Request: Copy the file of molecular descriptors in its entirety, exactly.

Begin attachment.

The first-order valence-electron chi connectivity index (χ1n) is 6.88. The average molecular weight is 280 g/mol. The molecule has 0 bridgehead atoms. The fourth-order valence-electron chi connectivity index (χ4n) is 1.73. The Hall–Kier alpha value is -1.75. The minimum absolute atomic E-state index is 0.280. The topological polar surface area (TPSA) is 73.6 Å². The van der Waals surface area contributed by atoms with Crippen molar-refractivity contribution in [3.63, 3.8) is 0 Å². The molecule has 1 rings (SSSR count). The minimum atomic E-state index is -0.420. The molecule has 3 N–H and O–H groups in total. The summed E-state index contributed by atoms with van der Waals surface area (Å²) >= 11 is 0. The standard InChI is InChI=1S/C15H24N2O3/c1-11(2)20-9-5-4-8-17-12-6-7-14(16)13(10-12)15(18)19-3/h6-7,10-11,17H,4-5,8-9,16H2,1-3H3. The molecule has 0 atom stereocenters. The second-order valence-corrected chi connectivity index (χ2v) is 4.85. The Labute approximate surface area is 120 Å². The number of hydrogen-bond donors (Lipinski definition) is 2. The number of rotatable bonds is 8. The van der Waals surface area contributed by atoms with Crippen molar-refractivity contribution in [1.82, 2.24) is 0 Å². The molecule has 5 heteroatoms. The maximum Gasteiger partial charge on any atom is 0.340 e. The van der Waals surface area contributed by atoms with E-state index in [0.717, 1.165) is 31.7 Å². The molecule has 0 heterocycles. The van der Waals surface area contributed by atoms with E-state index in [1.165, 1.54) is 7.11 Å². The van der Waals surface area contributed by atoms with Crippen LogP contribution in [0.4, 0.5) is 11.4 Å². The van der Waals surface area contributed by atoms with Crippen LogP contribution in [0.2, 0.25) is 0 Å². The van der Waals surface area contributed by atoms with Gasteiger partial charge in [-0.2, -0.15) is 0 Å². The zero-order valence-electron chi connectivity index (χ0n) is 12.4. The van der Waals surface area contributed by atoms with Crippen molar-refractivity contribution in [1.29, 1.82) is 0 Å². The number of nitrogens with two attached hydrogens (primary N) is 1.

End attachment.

The first-order valence-electron chi connectivity index (χ1n) is 6.88. The average molecular weight is 280 g/mol. The molecule has 0 bridgehead atoms. The fourth-order valence-electron chi connectivity index (χ4n) is 1.73. The Hall–Kier alpha value is -1.75. The minimum absolute atomic E-state index is 0.280. The topological polar surface area (TPSA) is 73.6 Å². The van der Waals surface area contributed by atoms with Crippen molar-refractivity contribution in [3.63, 3.8) is 0 Å². The molecule has 1 rings (SSSR count). The minimum atomic E-state index is -0.420. The molecule has 3 N–H and O–H groups in total. The summed E-state index contributed by atoms with van der Waals surface area (Å²) >= 11 is 0. The standard InChI is InChI=1S/C15H24N2O3/c1-11(2)20-9-5-4-8-17-12-6-7-14(16)13(10-12)15(18)19-3/h6-7,10-11,17H,4-5,8-9,16H2,1-3H3. The molecule has 0 atom stereocenters. The second-order valence-corrected chi connectivity index (χ2v) is 4.85. The Labute approximate surface area is 120 Å². The number of hydrogen-bond donors (Lipinski definition) is 2. The number of rotatable bonds is 8. The van der Waals surface area contributed by atoms with Crippen molar-refractivity contribution in [1.82, 2.24) is 0 Å². The molecule has 5 heteroatoms. The maximum Gasteiger partial charge on any atom is 0.340 e. The van der Waals surface area contributed by atoms with E-state index in [0.717, 1.165) is 31.7 Å². The molecule has 0 heterocycles. The van der Waals surface area contributed by atoms with E-state index in [1.165, 1.54) is 7.11 Å². The van der Waals surface area contributed by atoms with Crippen LogP contribution in [0.4, 0.5) is 11.4 Å². The van der Waals surface area contributed by atoms with Crippen LogP contribution in [0.2, 0.25) is 0 Å². The van der Waals surface area contributed by atoms with Gasteiger partial charge in [-0.2, -0.15) is 0 Å². The zero-order valence-electron chi connectivity index (χ0n) is 12.4. The van der Waals surface area contributed by atoms with Crippen molar-refractivity contribution in [1.29, 1.82) is 0 Å². The number of nitrogens with two attached hydrogens (primary N) is 1.